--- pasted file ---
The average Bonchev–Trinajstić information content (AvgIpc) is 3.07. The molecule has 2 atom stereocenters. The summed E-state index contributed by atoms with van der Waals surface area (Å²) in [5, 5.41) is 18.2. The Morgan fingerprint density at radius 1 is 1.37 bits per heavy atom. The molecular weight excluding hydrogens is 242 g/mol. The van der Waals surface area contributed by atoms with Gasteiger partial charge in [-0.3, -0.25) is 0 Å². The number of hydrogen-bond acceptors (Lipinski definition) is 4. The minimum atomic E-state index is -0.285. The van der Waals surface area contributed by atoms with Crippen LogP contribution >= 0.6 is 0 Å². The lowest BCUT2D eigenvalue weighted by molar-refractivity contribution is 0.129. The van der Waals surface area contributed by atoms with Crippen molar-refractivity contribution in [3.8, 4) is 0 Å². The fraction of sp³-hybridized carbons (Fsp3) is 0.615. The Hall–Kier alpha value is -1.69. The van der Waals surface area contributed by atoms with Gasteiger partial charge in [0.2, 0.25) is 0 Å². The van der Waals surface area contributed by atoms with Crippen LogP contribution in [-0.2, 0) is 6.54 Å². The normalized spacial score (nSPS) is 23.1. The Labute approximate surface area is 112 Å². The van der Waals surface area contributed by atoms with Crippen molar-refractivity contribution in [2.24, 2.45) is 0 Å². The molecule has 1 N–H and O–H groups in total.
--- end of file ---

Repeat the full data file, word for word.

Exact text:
The average Bonchev–Trinajstić information content (AvgIpc) is 3.07. The molecule has 2 atom stereocenters. The summed E-state index contributed by atoms with van der Waals surface area (Å²) in [5, 5.41) is 18.2. The Morgan fingerprint density at radius 1 is 1.37 bits per heavy atom. The molecular weight excluding hydrogens is 242 g/mol. The van der Waals surface area contributed by atoms with Gasteiger partial charge in [-0.3, -0.25) is 0 Å². The number of hydrogen-bond acceptors (Lipinski definition) is 4. The minimum atomic E-state index is -0.285. The van der Waals surface area contributed by atoms with Crippen LogP contribution >= 0.6 is 0 Å². The lowest BCUT2D eigenvalue weighted by molar-refractivity contribution is 0.129. The van der Waals surface area contributed by atoms with Crippen molar-refractivity contribution in [3.8, 4) is 0 Å². The fraction of sp³-hybridized carbons (Fsp3) is 0.615. The Hall–Kier alpha value is -1.69. The van der Waals surface area contributed by atoms with Gasteiger partial charge in [0.2, 0.25) is 0 Å². The van der Waals surface area contributed by atoms with Crippen LogP contribution in [-0.2, 0) is 6.54 Å². The normalized spacial score (nSPS) is 23.1. The Labute approximate surface area is 112 Å². The van der Waals surface area contributed by atoms with Crippen molar-refractivity contribution in [2.24, 2.45) is 0 Å². The molecule has 1 N–H and O–H groups in total.